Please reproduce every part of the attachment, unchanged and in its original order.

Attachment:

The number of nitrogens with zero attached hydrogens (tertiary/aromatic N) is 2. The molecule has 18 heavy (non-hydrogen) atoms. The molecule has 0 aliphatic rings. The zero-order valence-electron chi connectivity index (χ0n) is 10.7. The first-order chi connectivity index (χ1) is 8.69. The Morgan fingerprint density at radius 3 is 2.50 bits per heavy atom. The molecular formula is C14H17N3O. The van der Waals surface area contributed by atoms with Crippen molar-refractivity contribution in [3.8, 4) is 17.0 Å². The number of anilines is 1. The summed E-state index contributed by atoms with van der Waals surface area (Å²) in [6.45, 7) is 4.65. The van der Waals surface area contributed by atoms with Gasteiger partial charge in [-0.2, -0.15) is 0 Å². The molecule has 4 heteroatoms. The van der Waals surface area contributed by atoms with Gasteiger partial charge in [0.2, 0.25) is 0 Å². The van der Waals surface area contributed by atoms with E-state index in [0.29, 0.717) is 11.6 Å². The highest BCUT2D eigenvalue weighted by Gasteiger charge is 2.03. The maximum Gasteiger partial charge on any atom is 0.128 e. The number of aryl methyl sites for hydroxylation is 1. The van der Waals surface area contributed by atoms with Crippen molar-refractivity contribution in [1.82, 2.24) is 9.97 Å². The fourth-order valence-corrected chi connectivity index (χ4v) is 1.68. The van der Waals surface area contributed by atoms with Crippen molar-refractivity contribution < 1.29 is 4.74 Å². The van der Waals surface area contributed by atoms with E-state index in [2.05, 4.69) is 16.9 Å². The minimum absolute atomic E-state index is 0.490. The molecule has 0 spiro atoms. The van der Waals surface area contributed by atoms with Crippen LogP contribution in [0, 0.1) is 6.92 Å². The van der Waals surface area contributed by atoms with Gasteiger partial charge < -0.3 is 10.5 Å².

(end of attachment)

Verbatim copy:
The number of nitrogens with zero attached hydrogens (tertiary/aromatic N) is 2. The molecule has 18 heavy (non-hydrogen) atoms. The molecule has 0 aliphatic rings. The zero-order valence-electron chi connectivity index (χ0n) is 10.7. The first-order chi connectivity index (χ1) is 8.69. The Morgan fingerprint density at radius 3 is 2.50 bits per heavy atom. The molecular formula is C14H17N3O. The van der Waals surface area contributed by atoms with Crippen molar-refractivity contribution in [3.8, 4) is 17.0 Å². The number of anilines is 1. The summed E-state index contributed by atoms with van der Waals surface area (Å²) in [6.45, 7) is 4.65. The van der Waals surface area contributed by atoms with Gasteiger partial charge in [-0.2, -0.15) is 0 Å². The molecule has 4 heteroatoms. The van der Waals surface area contributed by atoms with Gasteiger partial charge in [0.2, 0.25) is 0 Å². The van der Waals surface area contributed by atoms with E-state index in [0.29, 0.717) is 11.6 Å². The highest BCUT2D eigenvalue weighted by Gasteiger charge is 2.03. The maximum Gasteiger partial charge on any atom is 0.128 e. The number of aryl methyl sites for hydroxylation is 1. The van der Waals surface area contributed by atoms with Crippen molar-refractivity contribution in [1.82, 2.24) is 9.97 Å². The fourth-order valence-corrected chi connectivity index (χ4v) is 1.68. The van der Waals surface area contributed by atoms with Crippen molar-refractivity contribution < 1.29 is 4.74 Å². The van der Waals surface area contributed by atoms with E-state index in [2.05, 4.69) is 16.9 Å². The minimum absolute atomic E-state index is 0.490. The molecule has 0 spiro atoms. The van der Waals surface area contributed by atoms with Crippen LogP contribution in [0, 0.1) is 6.92 Å². The van der Waals surface area contributed by atoms with Gasteiger partial charge < -0.3 is 10.5 Å².